Union Calls on OSHA to Restore COVID Safety Standards for Health Care Workers
The workplace safety agency announced last week that it was partially withdrawing its emergency temporary standard for health care workers because it legally can only be in place for six months.
The nation’s largest federal employee union urged the Occupational Safety and Health Administration to reconsider its decision to rescind part of its temporary COVID-19 workplace safety standards for health care workers, although the agency said that move was required by law.
Last week, OSHA announced that it was partially rescinding its emergency temporary standard for health care workers that it had implemented in response to the COVID-19 pandemic last June. At the root of the issue is that the law governing the agency only allows for emergency temporary standards to be in place for six months, and a permanent set of regulations governing workplace safety amid an outbreak of infectious disease is not yet ready to be implemented, the agency said.
“OSHA announces today that it intends to continue to work expeditiously to issue a final standard that will protect health care workers from COVID-19 hazards, and will do so as it also considers its broader infectious disease rulemaking,” the agency wrote. “However, given that OSHA anticipates a final rule cannot be completed in a timeframe approaching the one contemplated by the OSH Act, OSHA also announces today that it is withdrawing the non-recordkeeping portions of the health care [emergency temporary standard].”
The temporary health standard required health care providers to screen all patients for COVID-19; mandated that policies and procedures comply with Centers for Disease Control and Prevention guidelines; and required face masks and other personal protective equipment and social distancing, along with physical requirements like barriers at work stations and improvements to HVAC systems. It also required employers to provide paid leave for employees to get the COVID-19 vaccine, recover from any side effects as well as if they were exposed to or infected with the virus.
The recordkeeping requirements of the emergency temporary standard will remain in place.
But in a statement Tuesday, Everett Kelley, national president of the American Federation of Government Employees, whose union represents health care workers at the Veterans Affairs Department, called the rescission of the temporary standard a “terrible blow” to employees. He urged the agency to not only restore the emergency temporary standard, but to expand it to cover all frontline workers.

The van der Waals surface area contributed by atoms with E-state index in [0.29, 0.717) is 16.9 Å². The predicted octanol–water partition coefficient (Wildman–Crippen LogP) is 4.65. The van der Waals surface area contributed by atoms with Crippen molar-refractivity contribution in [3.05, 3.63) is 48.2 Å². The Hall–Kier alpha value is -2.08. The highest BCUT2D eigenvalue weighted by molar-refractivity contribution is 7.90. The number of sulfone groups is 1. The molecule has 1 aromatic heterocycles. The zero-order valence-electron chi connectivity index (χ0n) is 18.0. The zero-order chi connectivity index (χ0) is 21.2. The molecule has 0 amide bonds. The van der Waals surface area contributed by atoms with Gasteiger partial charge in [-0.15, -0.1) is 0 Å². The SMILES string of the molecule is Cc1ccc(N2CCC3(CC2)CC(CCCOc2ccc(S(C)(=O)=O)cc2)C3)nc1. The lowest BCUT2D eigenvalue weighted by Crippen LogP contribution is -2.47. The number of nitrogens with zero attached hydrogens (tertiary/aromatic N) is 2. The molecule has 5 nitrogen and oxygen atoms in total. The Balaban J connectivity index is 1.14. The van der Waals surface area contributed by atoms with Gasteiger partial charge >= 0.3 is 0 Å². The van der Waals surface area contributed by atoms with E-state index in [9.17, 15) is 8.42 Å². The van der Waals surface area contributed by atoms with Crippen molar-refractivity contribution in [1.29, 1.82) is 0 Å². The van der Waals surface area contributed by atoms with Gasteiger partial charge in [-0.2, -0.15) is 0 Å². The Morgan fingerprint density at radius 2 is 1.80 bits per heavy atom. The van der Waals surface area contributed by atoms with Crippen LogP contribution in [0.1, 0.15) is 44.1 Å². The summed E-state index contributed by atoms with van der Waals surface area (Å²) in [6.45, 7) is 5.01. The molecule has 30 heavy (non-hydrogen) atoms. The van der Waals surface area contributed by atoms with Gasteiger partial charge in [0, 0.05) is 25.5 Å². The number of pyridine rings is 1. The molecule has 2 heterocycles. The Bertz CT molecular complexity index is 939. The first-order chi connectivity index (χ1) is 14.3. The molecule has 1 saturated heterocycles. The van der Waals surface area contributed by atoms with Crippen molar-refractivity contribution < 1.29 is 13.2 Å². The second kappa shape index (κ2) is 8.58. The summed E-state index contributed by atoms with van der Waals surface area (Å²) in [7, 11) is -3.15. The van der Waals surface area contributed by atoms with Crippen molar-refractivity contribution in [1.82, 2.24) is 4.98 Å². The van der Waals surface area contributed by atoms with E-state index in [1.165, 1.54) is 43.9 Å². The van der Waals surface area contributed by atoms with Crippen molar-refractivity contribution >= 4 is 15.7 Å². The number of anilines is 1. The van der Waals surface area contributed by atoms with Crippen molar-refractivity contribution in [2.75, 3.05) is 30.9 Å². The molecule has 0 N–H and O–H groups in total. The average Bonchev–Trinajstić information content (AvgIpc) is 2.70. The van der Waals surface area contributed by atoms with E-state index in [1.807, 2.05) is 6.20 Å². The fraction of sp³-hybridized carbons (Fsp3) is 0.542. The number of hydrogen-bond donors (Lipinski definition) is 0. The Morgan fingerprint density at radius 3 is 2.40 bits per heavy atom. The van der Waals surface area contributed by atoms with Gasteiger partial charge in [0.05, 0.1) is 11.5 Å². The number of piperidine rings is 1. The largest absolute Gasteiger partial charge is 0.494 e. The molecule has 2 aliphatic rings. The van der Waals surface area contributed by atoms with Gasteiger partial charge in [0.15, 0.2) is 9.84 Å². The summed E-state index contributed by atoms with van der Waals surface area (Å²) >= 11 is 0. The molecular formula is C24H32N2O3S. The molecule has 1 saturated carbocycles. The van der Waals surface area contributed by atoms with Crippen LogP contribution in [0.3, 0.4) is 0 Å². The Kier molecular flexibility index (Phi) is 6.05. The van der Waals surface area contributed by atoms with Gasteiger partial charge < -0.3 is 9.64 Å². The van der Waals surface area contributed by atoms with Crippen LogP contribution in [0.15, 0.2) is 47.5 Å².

“The [temporary standard] not only protected workers by mandating that employers provide personal protective equipment, physical barriers, ventilation and require screening of each individual who enters the facility, it also provided paid leave to workers who must quarantine due to infections or exposure—which was critical to ensuring that workers stay home when they are sick,” he said. “While we applaud OSHA for working on a permanent infectious disease standard, something our union has long fought for, we know that finalizing such a standard will take years—which is time our front-line workers do not have as the Omicron variant continues to surge, resulting in thousands of new infections each day.”
A Labor Department spokesperson declined to answer questions regarding whether the agency is legally able to reissue the emergency temporary standard or when the agency plans to issue a permanent rule governing workplace safety during a pandemic, but stressed that several elements of the now expired standard will be enforced through employers’ “general duty” under the Occupational Safety and Health Act.
“As OSHA works toward a permanent regulatory solution, employers must continue to comply with their obligations under the general duty clause, the personal protective equipment and respiratory protection standards, as well as other applicable OSHA standards to protect their employees against the hazard of COVID-19 in the workplace,” the spokesperson said. “OSHA will vigorously enforce these ongoing requirements. In doing so, OSHA will accept compliance with the terms of the health care ETS as satisfying employers’ related obligations under the general duty clause, respiratory protection and [protective equipment] standards.”
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